(Bruni’s article appeared in The New York Times, 10/21; Playwright Frank Gagliano wrote the introductory note.)
Besides being a first rate columnist (and, of course, I agree with the theme of his piece — see below), Frank Bruni's a natural lyricist. His closing paragraph,"It’s a vendor’s world. We’re just pawns in it, even when all we want to do is hum a simple tune," can be, with simple adjustment, part of a song. In fact, I've noted, "IT'S A VENDOR'S WORLD" into my lyric jotting notebook, as a possible song title. The line, "For every stage, a different sponsor. Behind every beat, a different brand," also sings. Yes, Mr. Bruni, I can hear your Kurt Weill-Bertolt Brecht-like song, where the melody soars/while the lyric roars.
(Proud member of MTAP –the Musical Theatre Artists of Pittsburgh)
Onstage before thousands of fans, Sam Smith sang “Stay With Me,” beseeching his partner in a one-night stand for a few minutes more, and I half wondered if the two of them needed the extra time to finish bottles of Miller Lite, because a printed plug for the beer hovered over his head.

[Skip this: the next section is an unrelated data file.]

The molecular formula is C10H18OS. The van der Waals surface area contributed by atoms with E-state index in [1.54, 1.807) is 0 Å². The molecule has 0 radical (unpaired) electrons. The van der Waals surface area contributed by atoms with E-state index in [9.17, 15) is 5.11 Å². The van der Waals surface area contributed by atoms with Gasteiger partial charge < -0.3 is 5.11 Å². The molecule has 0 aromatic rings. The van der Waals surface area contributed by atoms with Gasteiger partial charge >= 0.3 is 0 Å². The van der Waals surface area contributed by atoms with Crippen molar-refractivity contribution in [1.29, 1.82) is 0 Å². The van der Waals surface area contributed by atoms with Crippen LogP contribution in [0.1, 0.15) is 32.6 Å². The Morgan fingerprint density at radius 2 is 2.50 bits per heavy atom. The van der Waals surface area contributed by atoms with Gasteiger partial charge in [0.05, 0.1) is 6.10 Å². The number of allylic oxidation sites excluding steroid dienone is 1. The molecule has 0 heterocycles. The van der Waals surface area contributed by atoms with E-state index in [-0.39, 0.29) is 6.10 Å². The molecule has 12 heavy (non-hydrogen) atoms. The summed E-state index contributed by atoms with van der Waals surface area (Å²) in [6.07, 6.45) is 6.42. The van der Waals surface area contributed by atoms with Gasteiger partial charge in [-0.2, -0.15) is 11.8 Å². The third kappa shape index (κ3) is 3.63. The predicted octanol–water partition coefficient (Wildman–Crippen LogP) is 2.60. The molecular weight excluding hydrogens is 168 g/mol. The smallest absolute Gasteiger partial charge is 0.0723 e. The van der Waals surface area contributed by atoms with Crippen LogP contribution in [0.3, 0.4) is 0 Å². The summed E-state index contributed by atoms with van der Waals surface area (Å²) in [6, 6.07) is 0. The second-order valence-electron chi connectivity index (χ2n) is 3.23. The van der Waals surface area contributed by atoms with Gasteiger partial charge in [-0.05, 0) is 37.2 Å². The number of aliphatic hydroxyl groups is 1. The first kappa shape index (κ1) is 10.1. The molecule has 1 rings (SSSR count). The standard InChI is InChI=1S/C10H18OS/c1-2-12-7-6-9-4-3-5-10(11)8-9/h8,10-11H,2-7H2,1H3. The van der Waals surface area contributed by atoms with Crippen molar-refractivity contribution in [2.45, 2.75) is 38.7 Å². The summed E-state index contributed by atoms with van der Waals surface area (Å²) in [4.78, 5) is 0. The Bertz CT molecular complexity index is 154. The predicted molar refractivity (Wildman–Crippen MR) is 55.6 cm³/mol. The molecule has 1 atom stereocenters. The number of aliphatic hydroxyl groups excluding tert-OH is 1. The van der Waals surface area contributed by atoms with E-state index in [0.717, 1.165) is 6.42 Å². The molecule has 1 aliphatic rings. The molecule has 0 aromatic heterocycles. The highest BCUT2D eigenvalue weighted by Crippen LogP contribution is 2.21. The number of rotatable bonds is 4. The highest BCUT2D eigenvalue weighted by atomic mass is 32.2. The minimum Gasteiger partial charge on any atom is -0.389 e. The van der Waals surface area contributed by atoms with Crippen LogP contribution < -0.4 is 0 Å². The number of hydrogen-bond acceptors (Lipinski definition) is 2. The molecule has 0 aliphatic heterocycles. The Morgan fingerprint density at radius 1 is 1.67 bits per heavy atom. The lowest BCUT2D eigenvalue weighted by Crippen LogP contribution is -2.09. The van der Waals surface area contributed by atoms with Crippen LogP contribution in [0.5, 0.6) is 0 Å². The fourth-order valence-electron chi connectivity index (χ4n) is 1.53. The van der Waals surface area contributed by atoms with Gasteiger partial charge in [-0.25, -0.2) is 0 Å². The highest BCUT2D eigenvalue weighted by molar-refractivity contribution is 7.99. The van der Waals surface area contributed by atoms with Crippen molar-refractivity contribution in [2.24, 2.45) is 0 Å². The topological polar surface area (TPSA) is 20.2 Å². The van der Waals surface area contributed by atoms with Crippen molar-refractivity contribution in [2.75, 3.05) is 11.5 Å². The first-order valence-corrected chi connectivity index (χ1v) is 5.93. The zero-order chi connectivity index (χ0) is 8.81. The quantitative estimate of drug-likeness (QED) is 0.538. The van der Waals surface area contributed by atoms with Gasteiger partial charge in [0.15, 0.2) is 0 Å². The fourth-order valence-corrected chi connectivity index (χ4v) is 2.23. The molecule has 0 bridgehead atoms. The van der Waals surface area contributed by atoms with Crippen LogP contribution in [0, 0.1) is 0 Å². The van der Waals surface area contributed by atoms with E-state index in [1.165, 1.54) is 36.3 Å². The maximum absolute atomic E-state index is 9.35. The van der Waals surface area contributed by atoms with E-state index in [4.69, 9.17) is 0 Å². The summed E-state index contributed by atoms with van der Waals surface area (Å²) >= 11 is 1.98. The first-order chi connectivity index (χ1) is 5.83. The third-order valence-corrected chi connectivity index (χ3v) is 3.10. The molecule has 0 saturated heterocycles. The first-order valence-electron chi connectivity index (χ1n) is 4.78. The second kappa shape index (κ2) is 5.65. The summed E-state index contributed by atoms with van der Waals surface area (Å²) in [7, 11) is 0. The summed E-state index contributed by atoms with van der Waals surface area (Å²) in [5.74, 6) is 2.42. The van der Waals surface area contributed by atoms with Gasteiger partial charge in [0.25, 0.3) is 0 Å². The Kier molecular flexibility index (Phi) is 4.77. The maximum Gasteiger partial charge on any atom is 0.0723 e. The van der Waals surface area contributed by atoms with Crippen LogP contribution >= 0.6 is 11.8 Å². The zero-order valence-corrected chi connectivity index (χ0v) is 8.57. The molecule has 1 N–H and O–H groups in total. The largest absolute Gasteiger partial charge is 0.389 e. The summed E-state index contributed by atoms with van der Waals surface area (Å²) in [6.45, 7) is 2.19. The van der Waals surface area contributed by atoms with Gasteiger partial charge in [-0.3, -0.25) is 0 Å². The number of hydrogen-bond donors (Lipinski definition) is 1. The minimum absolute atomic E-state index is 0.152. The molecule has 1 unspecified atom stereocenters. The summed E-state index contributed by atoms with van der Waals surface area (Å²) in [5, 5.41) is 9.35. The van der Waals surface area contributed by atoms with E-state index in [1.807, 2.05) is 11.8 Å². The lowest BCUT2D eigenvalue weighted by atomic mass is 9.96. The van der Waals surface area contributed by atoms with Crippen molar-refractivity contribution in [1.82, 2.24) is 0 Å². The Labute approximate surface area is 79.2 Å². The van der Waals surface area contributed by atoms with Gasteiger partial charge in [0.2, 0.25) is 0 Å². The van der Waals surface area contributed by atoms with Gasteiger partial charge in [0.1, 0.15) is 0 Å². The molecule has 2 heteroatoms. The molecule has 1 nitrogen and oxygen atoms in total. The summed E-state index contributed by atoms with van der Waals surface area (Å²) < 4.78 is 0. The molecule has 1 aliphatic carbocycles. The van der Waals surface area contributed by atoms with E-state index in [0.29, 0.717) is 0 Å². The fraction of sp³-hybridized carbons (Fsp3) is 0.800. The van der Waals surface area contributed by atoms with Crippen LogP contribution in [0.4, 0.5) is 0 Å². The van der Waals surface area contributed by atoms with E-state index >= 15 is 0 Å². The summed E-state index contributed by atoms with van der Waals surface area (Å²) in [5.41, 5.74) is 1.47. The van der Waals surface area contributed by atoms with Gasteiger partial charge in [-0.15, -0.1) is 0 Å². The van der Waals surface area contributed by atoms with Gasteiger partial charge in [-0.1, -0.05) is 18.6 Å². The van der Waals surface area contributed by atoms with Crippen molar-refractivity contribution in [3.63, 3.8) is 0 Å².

Performing “Summertime Sadness,” Lana Del Rey told a lover to “kiss me hard before you go.” Would she be texting him later with a Samsung Galaxy, the smartphone for which the stage on which she appeared was visibly named?
And while I’d never thought about any car in connection with the musicians in the band Interpol, I came to picture them caroming from gig to gig in a Civic or an Accord. “Honda” floated over them as they gave their concert.
For every stage, a different sponsor. Behind every beat, a different brand.